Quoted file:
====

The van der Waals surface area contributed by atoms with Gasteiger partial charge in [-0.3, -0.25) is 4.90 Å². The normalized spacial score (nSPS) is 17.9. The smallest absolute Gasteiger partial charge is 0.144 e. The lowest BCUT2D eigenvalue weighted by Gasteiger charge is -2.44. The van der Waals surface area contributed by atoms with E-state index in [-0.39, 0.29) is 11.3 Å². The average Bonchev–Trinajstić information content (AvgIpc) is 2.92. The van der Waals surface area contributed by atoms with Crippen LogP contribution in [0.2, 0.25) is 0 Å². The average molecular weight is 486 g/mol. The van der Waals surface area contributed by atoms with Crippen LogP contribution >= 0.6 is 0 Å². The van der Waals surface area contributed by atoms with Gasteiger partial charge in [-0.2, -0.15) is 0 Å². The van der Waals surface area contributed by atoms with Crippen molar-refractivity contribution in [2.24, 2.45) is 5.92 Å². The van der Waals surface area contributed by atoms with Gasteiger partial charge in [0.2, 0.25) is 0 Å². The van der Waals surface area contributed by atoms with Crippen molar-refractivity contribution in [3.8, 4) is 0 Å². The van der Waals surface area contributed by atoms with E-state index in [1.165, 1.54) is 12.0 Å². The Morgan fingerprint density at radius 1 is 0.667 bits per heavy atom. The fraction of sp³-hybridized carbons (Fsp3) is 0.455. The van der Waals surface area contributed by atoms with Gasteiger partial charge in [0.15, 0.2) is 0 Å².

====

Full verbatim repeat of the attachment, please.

The van der Waals surface area contributed by atoms with Gasteiger partial charge in [-0.3, -0.25) is 4.90 Å². The normalized spacial score (nSPS) is 17.9. The smallest absolute Gasteiger partial charge is 0.144 e. The lowest BCUT2D eigenvalue weighted by Gasteiger charge is -2.44. The van der Waals surface area contributed by atoms with E-state index in [-0.39, 0.29) is 11.3 Å². The average Bonchev–Trinajstić information content (AvgIpc) is 2.92. The van der Waals surface area contributed by atoms with Crippen LogP contribution in [0.2, 0.25) is 0 Å². The average molecular weight is 486 g/mol. The van der Waals surface area contributed by atoms with Crippen LogP contribution >= 0.6 is 0 Å². The van der Waals surface area contributed by atoms with Gasteiger partial charge in [-0.2, -0.15) is 0 Å². The van der Waals surface area contributed by atoms with Crippen molar-refractivity contribution in [2.24, 2.45) is 5.92 Å². The van der Waals surface area contributed by atoms with Gasteiger partial charge in [0.2, 0.25) is 0 Å². The van der Waals surface area contributed by atoms with Crippen molar-refractivity contribution in [3.8, 4) is 0 Å². The van der Waals surface area contributed by atoms with E-state index in [1.165, 1.54) is 12.0 Å². The Morgan fingerprint density at radius 1 is 0.667 bits per heavy atom. The fraction of sp³-hybridized carbons (Fsp3) is 0.455. The van der Waals surface area contributed by atoms with Gasteiger partial charge in [0.15, 0.2) is 0 Å².